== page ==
Commenting on Monday’s report, Kristian Andersen, a virologist at Scripps Research Institute in La Jolla, Calif., said that it was impossible yet to say whether the E484K mutation would make these coronaviruses not only more contagious but more resistant to vaccines. “It’s much too early to speculate whether it will, so we’ll have to wait for data,” he said.
Just because the E484K mutation helps the B.1351 variant, the one initially found in South Africa, evade antibodies doesn’t mean it will do the same in other variants. That’s because mutations don’t have a fixed effect. The impact of a single new mutation to a virus depends on the other mutations that the variant already carries.
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But in a report posted online Tuesday, Rajiv Gupta, a virologist at the University of Cambridge, and his colleagues reported an experiment they ran to address exactly this question. They combined the E484K mutation with other key mutations found in the B.1.1.7 variant, the one initially found in Britain. The addition of the E484K mutation made it difficult for antibodies to block the viruses. The researchers wrote that they “observed a significant loss of neutralizing activity.”
However, Dr. Gupta and his colleagues used antibodies taken from people who had received just the first of two doses of the Pfizer-BioNTech vaccine. It remains to be seen whether the B.1.1.7 variant with the new mutation, E484K, can evade antibodies after a full vaccination.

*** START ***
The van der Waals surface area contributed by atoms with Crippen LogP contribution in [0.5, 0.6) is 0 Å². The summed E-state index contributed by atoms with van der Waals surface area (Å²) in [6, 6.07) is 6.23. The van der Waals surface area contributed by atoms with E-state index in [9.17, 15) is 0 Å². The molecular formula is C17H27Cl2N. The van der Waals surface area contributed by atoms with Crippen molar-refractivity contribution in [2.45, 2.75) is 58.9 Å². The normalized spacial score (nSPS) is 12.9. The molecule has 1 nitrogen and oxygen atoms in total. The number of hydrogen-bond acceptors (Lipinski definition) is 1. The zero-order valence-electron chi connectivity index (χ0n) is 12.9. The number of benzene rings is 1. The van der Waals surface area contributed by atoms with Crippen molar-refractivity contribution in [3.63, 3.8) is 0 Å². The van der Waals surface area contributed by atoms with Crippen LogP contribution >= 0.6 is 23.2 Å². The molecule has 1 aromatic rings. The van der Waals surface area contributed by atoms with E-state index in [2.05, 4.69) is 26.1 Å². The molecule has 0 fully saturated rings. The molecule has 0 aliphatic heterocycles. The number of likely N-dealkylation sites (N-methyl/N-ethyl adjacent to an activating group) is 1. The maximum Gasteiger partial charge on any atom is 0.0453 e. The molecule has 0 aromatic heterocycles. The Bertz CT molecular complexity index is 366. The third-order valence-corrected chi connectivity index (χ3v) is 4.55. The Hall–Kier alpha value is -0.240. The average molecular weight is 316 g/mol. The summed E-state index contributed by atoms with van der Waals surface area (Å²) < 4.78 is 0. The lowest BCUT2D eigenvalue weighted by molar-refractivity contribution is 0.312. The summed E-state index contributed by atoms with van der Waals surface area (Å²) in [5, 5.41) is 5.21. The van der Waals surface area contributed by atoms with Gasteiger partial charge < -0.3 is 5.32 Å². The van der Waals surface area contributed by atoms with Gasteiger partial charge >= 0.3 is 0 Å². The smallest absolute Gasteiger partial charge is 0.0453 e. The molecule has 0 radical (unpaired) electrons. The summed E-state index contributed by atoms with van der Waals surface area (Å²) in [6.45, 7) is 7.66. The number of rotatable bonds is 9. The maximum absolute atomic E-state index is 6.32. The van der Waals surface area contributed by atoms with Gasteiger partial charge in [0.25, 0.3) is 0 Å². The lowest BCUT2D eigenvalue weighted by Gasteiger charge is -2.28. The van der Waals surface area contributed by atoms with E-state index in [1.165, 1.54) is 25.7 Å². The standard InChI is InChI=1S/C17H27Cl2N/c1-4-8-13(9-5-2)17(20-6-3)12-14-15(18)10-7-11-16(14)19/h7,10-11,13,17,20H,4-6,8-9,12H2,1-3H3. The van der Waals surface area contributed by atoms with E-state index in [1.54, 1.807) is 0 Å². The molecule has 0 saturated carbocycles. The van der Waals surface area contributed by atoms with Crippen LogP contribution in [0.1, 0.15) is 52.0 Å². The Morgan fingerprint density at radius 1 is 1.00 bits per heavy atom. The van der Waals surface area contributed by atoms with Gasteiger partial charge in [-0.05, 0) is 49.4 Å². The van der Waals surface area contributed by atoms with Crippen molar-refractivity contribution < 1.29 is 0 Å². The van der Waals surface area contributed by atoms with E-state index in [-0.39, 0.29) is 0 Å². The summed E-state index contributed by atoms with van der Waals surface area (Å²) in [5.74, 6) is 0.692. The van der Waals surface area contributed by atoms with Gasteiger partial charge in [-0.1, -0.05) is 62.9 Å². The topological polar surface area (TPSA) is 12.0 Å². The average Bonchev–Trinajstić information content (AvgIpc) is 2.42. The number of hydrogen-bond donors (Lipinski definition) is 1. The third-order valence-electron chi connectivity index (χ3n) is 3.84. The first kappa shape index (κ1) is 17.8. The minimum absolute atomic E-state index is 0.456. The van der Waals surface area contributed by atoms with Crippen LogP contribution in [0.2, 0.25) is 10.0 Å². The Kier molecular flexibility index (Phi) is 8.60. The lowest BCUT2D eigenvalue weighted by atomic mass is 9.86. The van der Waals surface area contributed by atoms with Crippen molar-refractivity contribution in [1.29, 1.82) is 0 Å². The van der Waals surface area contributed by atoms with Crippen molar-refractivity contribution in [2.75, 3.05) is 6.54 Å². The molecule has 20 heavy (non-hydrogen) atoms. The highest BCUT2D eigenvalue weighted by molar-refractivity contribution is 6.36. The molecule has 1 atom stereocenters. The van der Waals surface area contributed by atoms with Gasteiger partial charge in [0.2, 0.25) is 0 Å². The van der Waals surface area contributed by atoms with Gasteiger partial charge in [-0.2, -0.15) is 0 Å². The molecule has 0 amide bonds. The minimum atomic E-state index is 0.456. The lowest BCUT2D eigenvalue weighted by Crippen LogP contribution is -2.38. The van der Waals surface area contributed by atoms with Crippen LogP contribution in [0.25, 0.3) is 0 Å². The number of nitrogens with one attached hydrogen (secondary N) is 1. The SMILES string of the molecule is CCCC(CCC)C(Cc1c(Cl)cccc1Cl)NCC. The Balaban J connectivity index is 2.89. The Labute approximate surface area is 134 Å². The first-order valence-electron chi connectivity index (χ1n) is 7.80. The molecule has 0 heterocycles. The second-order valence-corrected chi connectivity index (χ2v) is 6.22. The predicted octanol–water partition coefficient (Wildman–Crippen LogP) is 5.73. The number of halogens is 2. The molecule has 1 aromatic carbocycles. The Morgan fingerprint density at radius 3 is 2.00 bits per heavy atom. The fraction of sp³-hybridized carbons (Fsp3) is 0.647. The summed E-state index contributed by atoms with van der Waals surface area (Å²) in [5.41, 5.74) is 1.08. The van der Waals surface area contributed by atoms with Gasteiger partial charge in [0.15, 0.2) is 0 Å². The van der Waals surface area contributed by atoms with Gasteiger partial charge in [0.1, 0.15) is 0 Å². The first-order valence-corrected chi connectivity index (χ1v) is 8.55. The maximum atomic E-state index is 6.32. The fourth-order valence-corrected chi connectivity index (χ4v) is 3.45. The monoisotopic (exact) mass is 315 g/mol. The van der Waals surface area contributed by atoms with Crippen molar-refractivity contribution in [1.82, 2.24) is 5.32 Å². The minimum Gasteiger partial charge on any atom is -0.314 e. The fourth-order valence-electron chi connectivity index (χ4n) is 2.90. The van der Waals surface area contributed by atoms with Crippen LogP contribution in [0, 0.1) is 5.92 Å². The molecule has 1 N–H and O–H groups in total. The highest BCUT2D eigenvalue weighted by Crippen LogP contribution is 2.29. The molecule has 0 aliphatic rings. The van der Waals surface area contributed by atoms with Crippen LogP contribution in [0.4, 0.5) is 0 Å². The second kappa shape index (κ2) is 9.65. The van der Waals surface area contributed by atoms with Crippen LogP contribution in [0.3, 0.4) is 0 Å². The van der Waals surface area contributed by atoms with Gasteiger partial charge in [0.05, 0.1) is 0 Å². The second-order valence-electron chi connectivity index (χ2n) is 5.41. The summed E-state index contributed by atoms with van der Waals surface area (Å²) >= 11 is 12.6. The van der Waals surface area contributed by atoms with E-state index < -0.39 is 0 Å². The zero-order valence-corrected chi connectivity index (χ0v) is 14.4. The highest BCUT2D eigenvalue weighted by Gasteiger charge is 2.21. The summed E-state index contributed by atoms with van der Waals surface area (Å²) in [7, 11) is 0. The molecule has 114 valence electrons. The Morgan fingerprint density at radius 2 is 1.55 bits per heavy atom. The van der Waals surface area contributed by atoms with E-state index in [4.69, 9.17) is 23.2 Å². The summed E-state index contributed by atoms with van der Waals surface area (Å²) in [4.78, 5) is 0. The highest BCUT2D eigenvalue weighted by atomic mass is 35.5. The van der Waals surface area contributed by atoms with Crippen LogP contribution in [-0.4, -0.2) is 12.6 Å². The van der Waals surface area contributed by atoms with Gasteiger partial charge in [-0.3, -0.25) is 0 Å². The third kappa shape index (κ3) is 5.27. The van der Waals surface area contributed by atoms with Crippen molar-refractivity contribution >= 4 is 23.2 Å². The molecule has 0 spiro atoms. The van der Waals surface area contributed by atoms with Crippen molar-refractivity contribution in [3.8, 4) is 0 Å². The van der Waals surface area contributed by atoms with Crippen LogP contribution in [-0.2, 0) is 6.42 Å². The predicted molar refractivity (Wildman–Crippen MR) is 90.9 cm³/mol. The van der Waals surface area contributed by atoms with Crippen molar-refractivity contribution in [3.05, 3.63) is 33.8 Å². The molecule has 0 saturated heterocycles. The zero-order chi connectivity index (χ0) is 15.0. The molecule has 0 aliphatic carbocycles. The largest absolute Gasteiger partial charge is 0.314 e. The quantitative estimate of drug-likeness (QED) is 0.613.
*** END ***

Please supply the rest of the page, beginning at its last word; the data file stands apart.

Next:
Nicholas Davies, a mathematical biologist at the London School of Hygiene and Tropical Medicine, cautioned that with so few of these new coronaviruses, it’s hard to say whether they will become more common than ordinary B.1.1.7 variant.
But it is striking that the same mutation, E484K, has now been documented arising several times in Britain, as well as in South Africa. Meanwhile, in Brazil, yet another variant has also gained the same E484K mutation on its own.
Dr. Davies speculated that the mutation may give the virus an advantage when it is spreading in populations where a lot of people have already been sick with Covid-19. It may be able to evade their antibodies to other variants. “E484K may well convey a fitness advantage in settings where there is existing immunity,” Dr. Davies said.
If so, the virus may be providing the world with a dangerous new example of a common theme in evolution. A good solution can arise more than once — such as flight, which evolved in birds, bats, and insects. Evolutionary biologists call this repeated pattern convergence.
“It’s not great to see this mutation in the B.1.1.7 lineage, although I think it’s no surprise at all,” said Dr. Andersen. “We should expect that to happen.”
Dr. Gupta argued on Twitter that the best defense against this convergence is vaccination. By making it harder for coronaviruses to get from person to person, they will have fewer chances to gain the E484K mutation or other dangerous changes.
“We need to continue vaccinating and drive down transmission,” Dr. Gupta wrote.